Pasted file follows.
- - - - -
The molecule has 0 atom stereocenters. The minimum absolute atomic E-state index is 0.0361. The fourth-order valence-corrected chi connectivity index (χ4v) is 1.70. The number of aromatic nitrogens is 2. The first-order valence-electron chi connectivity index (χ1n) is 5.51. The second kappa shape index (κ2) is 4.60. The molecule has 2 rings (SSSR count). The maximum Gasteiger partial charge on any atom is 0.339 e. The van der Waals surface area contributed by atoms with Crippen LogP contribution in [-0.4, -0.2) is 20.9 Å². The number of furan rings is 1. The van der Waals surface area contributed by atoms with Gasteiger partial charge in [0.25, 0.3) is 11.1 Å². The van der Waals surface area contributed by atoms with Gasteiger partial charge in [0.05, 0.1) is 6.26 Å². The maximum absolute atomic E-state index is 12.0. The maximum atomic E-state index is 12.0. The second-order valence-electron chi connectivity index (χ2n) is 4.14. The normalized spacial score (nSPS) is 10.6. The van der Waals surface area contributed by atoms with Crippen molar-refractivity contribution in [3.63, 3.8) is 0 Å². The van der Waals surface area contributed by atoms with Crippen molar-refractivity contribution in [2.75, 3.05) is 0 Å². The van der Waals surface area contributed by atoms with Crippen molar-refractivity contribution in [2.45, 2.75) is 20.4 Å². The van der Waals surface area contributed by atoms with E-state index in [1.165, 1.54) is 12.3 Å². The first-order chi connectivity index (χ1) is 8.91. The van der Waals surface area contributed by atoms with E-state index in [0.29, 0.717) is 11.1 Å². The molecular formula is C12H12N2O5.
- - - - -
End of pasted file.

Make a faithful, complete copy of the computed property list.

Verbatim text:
The molecule has 0 atom stereocenters. The minimum absolute atomic E-state index is 0.0361. The fourth-order valence-corrected chi connectivity index (χ4v) is 1.70. The number of aromatic nitrogens is 2. The first-order valence-electron chi connectivity index (χ1n) is 5.51. The second kappa shape index (κ2) is 4.60. The molecule has 2 rings (SSSR count). The maximum Gasteiger partial charge on any atom is 0.339 e. The van der Waals surface area contributed by atoms with Crippen LogP contribution in [-0.4, -0.2) is 20.9 Å². The number of furan rings is 1. The van der Waals surface area contributed by atoms with Gasteiger partial charge in [0.25, 0.3) is 11.1 Å². The van der Waals surface area contributed by atoms with Gasteiger partial charge in [0.05, 0.1) is 6.26 Å². The maximum absolute atomic E-state index is 12.0. The maximum atomic E-state index is 12.0. The second-order valence-electron chi connectivity index (χ2n) is 4.14. The normalized spacial score (nSPS) is 10.6. The van der Waals surface area contributed by atoms with Crippen molar-refractivity contribution in [3.63, 3.8) is 0 Å². The van der Waals surface area contributed by atoms with Crippen molar-refractivity contribution in [2.75, 3.05) is 0 Å². The van der Waals surface area contributed by atoms with Crippen molar-refractivity contribution in [2.45, 2.75) is 20.4 Å². The van der Waals surface area contributed by atoms with E-state index in [1.165, 1.54) is 12.3 Å². The first-order chi connectivity index (χ1) is 8.91. The van der Waals surface area contributed by atoms with E-state index in [0.29, 0.717) is 11.1 Å². The molecular formula is C12H12N2O5.